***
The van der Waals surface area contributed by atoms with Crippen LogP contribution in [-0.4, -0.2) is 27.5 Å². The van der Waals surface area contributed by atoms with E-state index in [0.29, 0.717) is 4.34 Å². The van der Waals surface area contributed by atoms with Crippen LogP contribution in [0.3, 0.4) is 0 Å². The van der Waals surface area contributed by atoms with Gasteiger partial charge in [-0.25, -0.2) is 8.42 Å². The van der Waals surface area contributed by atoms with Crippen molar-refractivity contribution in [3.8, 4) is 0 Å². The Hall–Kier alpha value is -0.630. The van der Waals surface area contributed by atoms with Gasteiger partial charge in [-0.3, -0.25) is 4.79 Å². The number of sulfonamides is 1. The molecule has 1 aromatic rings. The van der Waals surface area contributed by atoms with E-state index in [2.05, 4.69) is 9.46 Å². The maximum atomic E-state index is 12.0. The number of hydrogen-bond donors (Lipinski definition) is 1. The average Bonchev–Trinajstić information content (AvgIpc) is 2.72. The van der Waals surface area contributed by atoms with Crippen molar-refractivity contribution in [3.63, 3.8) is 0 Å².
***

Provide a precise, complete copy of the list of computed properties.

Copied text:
The van der Waals surface area contributed by atoms with Crippen LogP contribution in [-0.4, -0.2) is 27.5 Å². The van der Waals surface area contributed by atoms with E-state index in [0.29, 0.717) is 4.34 Å². The van der Waals surface area contributed by atoms with Crippen LogP contribution in [0.3, 0.4) is 0 Å². The van der Waals surface area contributed by atoms with Gasteiger partial charge in [-0.25, -0.2) is 8.42 Å². The van der Waals surface area contributed by atoms with Crippen molar-refractivity contribution in [3.8, 4) is 0 Å². The Hall–Kier alpha value is -0.630. The van der Waals surface area contributed by atoms with Gasteiger partial charge in [-0.3, -0.25) is 4.79 Å². The number of sulfonamides is 1. The molecule has 1 aromatic rings. The van der Waals surface area contributed by atoms with E-state index in [2.05, 4.69) is 9.46 Å². The maximum atomic E-state index is 12.0. The number of hydrogen-bond donors (Lipinski definition) is 1. The average Bonchev–Trinajstić information content (AvgIpc) is 2.72. The van der Waals surface area contributed by atoms with Crippen molar-refractivity contribution in [3.63, 3.8) is 0 Å².